A head teacher who has spent 40 years in the education industry waved a teary goodbye to her beloved pupils as she retired yesterday.
Ever punctual Margaret MacDonald of Wallacestone Primary School did not have a day off in the role she had been in for 22 years until last year when she was forced to take off, but only to give one of her kidneys to her brother.
Under her reign Wallacestone has grown considerably from 374 pupils in 1993 to the school with the largest roll in the district today and leaves an enviable legacy for other heads teachers to follow.
Over the years she developed a system where pupils take responsibility for their learning and activities and parent and pupil voices are very important and listened to when decisions need made.
Most of the pupils have role in school. All primary seven pupils are prefects, ambassadors, playground buddies for younger children or house captains, while parents muck in organising and volunteering for extra curricular events that raise money. Two pupils are also members of the parents’ groups with voting rights.
Margaret said: “There are loads of groups in the school who meet to decide things and they have helped make big changes. We have introduced inclusion right down to pre-school and it has been quite innovative.
“If you give the children responsibility they will really take it on, but that can mean challenges as well.
“Quite often I’d have two or three children knocking on my door asking to have “a word” with me when they wanted to make changes.”
The school’s parent teacher association, PAWS, is one of the most successful around and raises vasts amounts of money from the local community to pay for new equipment at the school when budgets are tight.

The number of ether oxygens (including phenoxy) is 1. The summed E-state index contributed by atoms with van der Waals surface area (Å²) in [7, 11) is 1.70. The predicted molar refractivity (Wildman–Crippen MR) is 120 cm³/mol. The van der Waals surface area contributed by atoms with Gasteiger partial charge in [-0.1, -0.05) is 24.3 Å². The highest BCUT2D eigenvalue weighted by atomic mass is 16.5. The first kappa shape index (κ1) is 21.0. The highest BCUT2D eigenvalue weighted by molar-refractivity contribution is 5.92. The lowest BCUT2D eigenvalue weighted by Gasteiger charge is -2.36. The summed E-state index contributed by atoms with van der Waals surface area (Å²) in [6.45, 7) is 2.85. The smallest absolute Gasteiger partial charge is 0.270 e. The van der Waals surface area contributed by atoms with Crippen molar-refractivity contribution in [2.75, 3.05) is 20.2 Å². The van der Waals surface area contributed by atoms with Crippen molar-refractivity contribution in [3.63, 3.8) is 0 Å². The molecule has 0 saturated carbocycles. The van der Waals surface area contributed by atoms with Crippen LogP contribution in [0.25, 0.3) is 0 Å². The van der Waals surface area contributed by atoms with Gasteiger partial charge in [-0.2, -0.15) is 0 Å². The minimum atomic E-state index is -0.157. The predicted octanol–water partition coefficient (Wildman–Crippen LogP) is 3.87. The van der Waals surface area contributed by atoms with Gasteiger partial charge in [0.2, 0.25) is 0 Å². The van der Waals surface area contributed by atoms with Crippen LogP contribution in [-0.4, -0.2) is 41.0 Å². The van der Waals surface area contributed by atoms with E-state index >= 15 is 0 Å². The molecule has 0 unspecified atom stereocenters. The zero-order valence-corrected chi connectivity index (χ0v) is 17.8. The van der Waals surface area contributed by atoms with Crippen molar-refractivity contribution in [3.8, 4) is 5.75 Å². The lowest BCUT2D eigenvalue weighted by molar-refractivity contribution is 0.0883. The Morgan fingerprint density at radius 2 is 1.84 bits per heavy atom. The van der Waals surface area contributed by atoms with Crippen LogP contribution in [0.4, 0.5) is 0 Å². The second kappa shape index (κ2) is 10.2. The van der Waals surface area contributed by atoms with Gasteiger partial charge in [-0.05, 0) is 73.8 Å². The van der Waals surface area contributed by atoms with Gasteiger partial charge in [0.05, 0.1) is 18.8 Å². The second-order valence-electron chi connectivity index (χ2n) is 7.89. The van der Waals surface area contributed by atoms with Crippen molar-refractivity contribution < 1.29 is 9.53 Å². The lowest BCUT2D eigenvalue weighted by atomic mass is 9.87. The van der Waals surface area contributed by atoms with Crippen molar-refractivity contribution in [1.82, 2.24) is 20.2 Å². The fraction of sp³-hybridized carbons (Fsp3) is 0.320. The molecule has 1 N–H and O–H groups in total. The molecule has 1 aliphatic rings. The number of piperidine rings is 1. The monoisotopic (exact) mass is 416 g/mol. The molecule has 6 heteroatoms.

The group and pupils also helped raise over £10,000 to send pupil Ashlee Easton (8) and her family to Disney World in Florida this year after she recovered from stage 4 neuroblastoma cancer.
Margaret was educated at Kinneil Primary School in Bo’ness and then Bo’ness Academy before going on to Callander Park College of Education and Stirling University and then began her teaching career in 1975.
She taught for five years at Abbots Road in Grangemouth and a further two years at Grange primary before gaining her Special Qualification in Infant Teaching.
She moved to Dundas Primary Nursing Class and undertook a Special Qualification in Nursery Education. Such is her positive influence, three of her pupils went on to become early years officers and two currently teach at Wallacestone.
Margaret then moved to Fallin primary for nine years, always developing her skills and finding new ways of engaging children in learning.
Margaret is now looking forward to spending more time with husband David, doing some work around the house and at the family allotment at Rouken Glen and some quality time with friends and family.
She said: “I believe in people and they respond to that if you can help them believe in themselves and make sure they know they can improve through hard work and determination.
“I have loved every minute of my career and I will miss everyone, especially the children, immensely. Wallacestone is an amazing school with an amazing community supporting it.
“I plan to just stop for a while now and take stock to decide what challenges I want to tackle and part of that is a holiday during school time in our new motorhome.”